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Easy Fluoride Treatments for your teeth
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engineerguy posted:
Hi folks,

Background info:
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My dentist prescribed some prescription grade fluoride toothpaste. For about $8, I got the generic toothpaste, with 1.8 oz of toothpaste. The fluoride concentration was 5000 ppm = 0.5% Fluoride, versus regular toothpaste 0.15% w/v fluoride ion. The prescription strength was only 3.3 times stronger than regular toothpaste.

The instructions on the toothpaste was to brush thoroughly, and spit, but do not rinse. Do not eat or drink anything for 30 minutes.

If you buy ACT fluoride mouthwash, the instructions are to rinse vigorously, spit, and not to eat or drink anything for 30 minutes.

Recommendation:
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Brush with ordinary fluoride toothpaste. Spit, but leave a small trace of toothpaste in your mouth. Do not rinse. Or, rinse, and put a tiny bit of toothpaste back in you mouth. Don't eat or drink anything for 30 minutes.

I think it has a mild tooth whitening affect also. (Fluorosis, in kids due to high fluoride mineral content in water, makes white spots in teeth.)

A recent Scientific American article said that the fluoride, mixing with the saliva, is the benefit of the fluoride toothpaste.

The amount of fluoride left in the mouth this way, is small compared to the amount of fluoride consumed with fluorinated water (1ppm), and also small compared to some cities where the water is naturally high in fluoride (up to 12 ppm, in some towns in Colorado. These towns had no cavities, and led dentists to discover fluoride, after WWII.).

When you mix in Fuhrman's diet, and recommendation to eat 2 or 3 meals a day, no snacks, the teeth stay very clean. When I started eating 2-3 meals a day, my dentist asked me what I was doing. He shrugged and said, "squeaky clean", before cleaning my teeth.

My dentist has recommended gum grafting to me, because I brushed too aggressively (in the past), leaving the soft dentin exposed at the base of the tooth, as the brush pushes the gums back (especially at the upper canine teeth). About 5 years ago, the dentist explained that the exposed soft dentin is likely to get lots of cavities. With the fluoride "treatments", I've had zero cavities.

Best regards, EngineerGuy
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DeadManWalking56 responded:
Any more consideration of the gum grafts ? I need to consider it also.
 
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An_192647 replied to DeadManWalking56's response:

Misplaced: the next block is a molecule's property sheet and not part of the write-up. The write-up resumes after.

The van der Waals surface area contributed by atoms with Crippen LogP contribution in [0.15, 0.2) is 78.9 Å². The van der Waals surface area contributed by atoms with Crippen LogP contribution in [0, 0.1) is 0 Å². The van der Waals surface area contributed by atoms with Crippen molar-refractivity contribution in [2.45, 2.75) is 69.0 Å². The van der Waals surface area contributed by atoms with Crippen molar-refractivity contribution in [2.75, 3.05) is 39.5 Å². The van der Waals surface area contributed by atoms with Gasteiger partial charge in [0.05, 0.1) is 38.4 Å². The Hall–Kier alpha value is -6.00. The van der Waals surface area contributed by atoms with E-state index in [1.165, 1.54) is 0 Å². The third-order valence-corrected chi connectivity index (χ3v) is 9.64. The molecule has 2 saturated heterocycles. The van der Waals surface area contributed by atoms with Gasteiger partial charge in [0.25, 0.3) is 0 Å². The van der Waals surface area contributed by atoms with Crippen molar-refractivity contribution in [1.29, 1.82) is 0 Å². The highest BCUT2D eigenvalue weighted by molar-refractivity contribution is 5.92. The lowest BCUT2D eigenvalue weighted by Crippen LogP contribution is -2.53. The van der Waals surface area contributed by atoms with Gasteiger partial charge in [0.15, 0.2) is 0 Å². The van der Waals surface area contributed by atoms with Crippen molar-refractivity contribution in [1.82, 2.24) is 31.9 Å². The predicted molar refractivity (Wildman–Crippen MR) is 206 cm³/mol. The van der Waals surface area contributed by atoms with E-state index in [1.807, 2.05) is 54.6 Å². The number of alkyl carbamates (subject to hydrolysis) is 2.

Hi DMW,

Since I've had no cavities, I haven't considered it. I am trying to brush more gently, holding the brush with 3 fingers, not having the handle push against my palm.

I believe leaving toothpaste in the mouth is very effective. The prescription toothpaste (only 3.3x stronger than ordinary toothpaste) does re-mineralize the teeth, in studies.

So, I don't see the need for the grafts, if I am getting no cavities.

Best regards, EngineerGuy
 
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dalediane responded:
I, too use 5000 PPM Fluoride toothpaste and you are WAY OFF. I am not trying to sound mean I just don't know where you got your FACTS FROM. The % of Fluoride is 1.1% NOT 0.5% Not sure how you missed that the 1.1% Sodium Fluoride is listed on every brand of Rx Toothpaste I have used. Also OTC Toothpaste has approximately "Much of the toothpaste sold in the United States has 1000 to 1100 parts per million fluoride. 4 TIMES LESS then the 5000 PPM 1.1% type" In European countries, such as the UK or Greece, the fluoride content is often higher; a NaF of 0.312% w/w (1,450 ppm fluoride) is not uncommon.. Please check www.Wikipedia.org using "Fluoride" as the search term.
 
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engineerguy replied to dalediane's response:
Hi Dalediane,

WoW. Thanks for digging up the "Easy Fluoride Treatments" tip, from 3 years ago. My how time flies. BUT, it's still a very valuable tip. Thanks

Re: "I, too use 5000 PPM Fluoride toothpaste and you are WAY OFF. I am not trying to sound mean I just don't know where you got your FACTS FROM. The % of Fluoride is 1.1% NOT 0.5%"

The % of sodium fluoride is 1.1%, not the % of fluoride.

5000ppm fluoride means 5,000 / 1,000,000, or 5 / 1,000 or 0.5%. So, 5000ppm fluoride means 0.5% fluoride.

The difference is that Sodium Fluoride contains Fluoride. When sodium fluoride dissolves in water, it ionizes into sodium and fluoride ions.

If I may try your patience, here's a nostalgic trip back to high school chemistry:

Atomic weights
Sodium = 22.989. Let's call it 23.
Fluoride = 18.998 Let's call it 19.
Sodium Fluoride molecular weight = 23 19 = 42.
Fluoride is 19/42 or 45.2% of the weight of Sodium Fluoride.
So, 5000ppm Fluoride / .452 = 11,000 ppm Sodium Fluoride = 1.1% Sodium Fluoride.

So, prescription strength 5000 ppm (or 0.5%) fluoride toothpaste, contains 1.1% Sodium Fluoride.

Some toothpastes contain sodium monofluorophosphate. That has a different molecular weight.

My regular Colgate lists "0.15% w/v fluoride ion". That would be 1500ppm. So, prescription toothpaste, with 5000ppm Fluoride (0.5%) has 3.3 times more fluoride.

Re: "a NaF of 0.312% w/w (1,450 ppm fluoride) is not uncommon"

Your numbers agree pretty closely with my calculations: Converting NaF (sodium Fluoride) to fluoride: 1450ppm fluoride (0.145%) divided by 0.452 = .320% Sodium fluoride (NaF).

Does that help? Have you tried meditation?

Best regards, EngineerGuy


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